Occupational and Environmental Risk Assessment of Inhalation Exposure to Hexavalent Chromium for Cancerous Effects

Fazli, F Goli, Zendedel
2016 Journal of Occupational and Environmental Health   unpublished
& objectives: Chromium plating is one of the most important sources of hexavalent chromium in the workplace. According to respiratory exposure to carcinogenic hexavalent chromium, it is necessary to monitor workers' exposure to electroplating industries. The aim of this study was to quantitative risk assessment for cancer in occupational and environmental exposures to chromic acid. Methods: This cross-sectional study was conducted in 10 shops in Tehran chrome plating. The respiratory exposure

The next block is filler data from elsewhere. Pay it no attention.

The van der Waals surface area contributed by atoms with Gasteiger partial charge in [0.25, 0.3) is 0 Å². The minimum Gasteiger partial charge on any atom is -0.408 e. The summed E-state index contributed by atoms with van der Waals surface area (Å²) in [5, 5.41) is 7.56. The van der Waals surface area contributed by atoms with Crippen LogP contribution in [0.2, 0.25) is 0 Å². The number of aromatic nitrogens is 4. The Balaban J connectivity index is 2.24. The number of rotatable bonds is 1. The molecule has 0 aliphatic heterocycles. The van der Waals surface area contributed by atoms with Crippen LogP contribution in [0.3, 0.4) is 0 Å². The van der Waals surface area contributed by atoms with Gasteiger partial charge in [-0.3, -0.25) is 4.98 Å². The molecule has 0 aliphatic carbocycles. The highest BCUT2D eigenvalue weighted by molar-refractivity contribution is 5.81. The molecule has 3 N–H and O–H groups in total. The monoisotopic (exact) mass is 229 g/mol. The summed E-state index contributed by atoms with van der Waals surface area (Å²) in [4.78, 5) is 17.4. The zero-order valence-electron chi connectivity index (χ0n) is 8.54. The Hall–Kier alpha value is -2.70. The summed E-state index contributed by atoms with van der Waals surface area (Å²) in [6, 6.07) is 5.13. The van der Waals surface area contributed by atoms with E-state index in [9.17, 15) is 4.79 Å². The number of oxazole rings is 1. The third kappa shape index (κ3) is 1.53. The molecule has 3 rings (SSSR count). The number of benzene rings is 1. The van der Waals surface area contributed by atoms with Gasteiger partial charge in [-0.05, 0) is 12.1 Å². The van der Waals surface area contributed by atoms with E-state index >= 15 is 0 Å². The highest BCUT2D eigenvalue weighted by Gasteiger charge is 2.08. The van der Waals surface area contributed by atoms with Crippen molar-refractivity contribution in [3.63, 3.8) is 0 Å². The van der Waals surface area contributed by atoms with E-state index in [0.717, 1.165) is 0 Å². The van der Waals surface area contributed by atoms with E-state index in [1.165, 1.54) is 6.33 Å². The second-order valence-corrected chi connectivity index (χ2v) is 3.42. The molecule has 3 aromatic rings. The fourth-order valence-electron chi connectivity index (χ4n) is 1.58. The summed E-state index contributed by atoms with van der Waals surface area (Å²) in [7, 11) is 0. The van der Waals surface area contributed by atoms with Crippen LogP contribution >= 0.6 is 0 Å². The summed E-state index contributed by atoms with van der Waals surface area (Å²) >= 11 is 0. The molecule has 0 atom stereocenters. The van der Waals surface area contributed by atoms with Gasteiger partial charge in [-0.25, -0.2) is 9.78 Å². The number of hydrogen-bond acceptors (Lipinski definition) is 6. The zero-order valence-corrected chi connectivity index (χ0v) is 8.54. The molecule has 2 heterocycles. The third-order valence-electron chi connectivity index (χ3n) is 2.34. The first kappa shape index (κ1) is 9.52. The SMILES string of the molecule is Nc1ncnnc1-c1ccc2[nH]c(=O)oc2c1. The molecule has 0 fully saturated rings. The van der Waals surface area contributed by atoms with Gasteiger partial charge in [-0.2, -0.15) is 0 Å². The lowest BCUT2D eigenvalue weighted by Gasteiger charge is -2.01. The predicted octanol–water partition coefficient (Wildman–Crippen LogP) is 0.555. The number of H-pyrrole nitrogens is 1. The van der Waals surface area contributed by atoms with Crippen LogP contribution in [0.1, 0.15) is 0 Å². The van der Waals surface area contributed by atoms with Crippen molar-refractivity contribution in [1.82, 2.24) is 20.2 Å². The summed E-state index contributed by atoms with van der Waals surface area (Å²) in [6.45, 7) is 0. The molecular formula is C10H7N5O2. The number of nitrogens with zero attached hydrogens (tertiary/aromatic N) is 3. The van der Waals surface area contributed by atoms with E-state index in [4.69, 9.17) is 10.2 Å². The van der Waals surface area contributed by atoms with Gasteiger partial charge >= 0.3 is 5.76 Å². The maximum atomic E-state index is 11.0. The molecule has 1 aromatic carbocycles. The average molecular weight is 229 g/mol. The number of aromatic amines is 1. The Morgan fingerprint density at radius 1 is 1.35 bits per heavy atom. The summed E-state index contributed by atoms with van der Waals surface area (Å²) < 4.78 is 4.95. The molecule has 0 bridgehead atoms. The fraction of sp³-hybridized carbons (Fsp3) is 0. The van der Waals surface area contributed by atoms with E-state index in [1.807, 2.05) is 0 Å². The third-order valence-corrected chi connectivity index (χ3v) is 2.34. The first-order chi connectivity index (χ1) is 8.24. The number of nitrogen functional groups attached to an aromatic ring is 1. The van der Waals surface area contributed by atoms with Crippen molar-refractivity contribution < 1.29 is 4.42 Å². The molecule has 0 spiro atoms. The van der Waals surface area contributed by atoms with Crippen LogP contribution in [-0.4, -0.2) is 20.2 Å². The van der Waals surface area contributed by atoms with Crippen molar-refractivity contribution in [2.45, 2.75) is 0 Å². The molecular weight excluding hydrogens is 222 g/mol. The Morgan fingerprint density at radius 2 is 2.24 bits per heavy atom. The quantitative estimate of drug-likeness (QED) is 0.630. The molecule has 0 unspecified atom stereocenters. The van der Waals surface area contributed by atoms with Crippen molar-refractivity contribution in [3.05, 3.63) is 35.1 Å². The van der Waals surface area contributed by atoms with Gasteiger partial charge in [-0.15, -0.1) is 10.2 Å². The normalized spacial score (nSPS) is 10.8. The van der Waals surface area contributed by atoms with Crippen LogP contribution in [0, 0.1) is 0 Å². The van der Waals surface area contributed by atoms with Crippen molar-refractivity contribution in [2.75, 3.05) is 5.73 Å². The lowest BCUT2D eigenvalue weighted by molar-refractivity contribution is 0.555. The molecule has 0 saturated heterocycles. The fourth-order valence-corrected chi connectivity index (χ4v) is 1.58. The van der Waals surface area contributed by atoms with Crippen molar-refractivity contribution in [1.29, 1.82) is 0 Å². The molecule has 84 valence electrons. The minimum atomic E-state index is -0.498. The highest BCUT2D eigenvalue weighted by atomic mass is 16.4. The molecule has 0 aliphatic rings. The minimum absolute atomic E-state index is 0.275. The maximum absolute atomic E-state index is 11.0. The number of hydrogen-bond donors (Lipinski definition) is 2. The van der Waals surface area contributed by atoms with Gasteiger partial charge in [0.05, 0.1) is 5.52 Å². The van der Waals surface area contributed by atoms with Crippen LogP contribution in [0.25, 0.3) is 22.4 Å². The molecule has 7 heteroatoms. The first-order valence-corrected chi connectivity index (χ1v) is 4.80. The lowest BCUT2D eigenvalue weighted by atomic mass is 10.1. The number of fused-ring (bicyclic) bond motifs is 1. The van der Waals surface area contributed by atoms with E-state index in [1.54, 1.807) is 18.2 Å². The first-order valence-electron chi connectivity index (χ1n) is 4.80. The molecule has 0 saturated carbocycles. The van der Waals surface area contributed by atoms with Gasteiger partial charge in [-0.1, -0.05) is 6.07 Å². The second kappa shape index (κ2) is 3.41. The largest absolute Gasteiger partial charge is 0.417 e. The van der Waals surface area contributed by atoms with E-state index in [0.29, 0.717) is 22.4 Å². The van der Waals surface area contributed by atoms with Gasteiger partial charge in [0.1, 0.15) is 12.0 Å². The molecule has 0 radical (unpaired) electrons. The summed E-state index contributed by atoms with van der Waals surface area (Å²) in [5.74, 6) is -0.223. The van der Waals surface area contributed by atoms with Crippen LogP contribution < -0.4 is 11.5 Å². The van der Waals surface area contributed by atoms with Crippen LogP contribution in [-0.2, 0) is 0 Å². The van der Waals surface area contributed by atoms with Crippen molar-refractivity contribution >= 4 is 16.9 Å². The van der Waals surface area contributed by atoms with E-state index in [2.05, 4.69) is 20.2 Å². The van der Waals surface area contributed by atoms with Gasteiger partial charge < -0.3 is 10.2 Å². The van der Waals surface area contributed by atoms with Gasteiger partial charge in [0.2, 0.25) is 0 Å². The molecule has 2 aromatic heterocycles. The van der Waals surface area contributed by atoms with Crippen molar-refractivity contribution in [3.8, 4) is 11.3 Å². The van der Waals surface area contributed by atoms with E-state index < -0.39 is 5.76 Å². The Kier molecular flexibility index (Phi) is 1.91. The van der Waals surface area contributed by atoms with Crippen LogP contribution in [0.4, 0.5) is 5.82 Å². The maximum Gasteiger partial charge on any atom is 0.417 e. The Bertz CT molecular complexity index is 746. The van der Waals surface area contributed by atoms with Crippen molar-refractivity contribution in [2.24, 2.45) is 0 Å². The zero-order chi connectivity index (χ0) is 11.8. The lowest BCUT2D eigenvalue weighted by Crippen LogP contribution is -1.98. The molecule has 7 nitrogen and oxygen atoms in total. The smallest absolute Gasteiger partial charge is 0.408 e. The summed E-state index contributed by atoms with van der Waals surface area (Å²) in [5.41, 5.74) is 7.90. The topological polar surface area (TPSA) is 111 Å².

more » ... Cr (VI) was measured in NIOSH 7600 method by the National Institute for Occupational Safety and Health America. In this study it was estimated that the risk of environmental carcinogenesis cumulative risk information with the help of cumulative risk information from the EPA America (IRIS) and the risk of occupational carcinogen by the World Health Organization guideline. It also was used regression models used to estimate the risk presented by Deborah Proctor both occupational and environmental carcinogens. Results: The middle exposure to hexavalent chromium mist in the workshop was 0.036±0.022 mg/m 3. Maximum exposure was in A7 Workshop with 0.096±0.0024 mg/m 3 and at least contact was in A4 Workshop with 0.023 mg/m 3. As a result of the risk assessment with the help of different methods used in this study were unacceptable The results show that these models environmental risk estimation model with the help of America Environmental Protection Agency significantly associated with risk is derived from the model Deborah Proctor (p=0.0001). But occupational risk estimates associated non-significant findings of the WHO model Deborah Proctor risk model was obtained from (p=0.68). Conclusion: Exposure in occupational groups with polished chrome higher than other occupational groups were identified. Of workers participating in the study, 6/68% less than the limit proposed in contact with Iran. While the carcinogenic risk models used in this study is higher than is acceptable in these cases. It Seems to reduce the risk of carcinogenesis is not keeping respiratory exposure in industry workers about occupational exposure to hexavalent chromium and must control measures to minimize the exposure to chromium. These results highlight the importance of using appropriate methods to control the chromium contamination at levels below the threshold limit.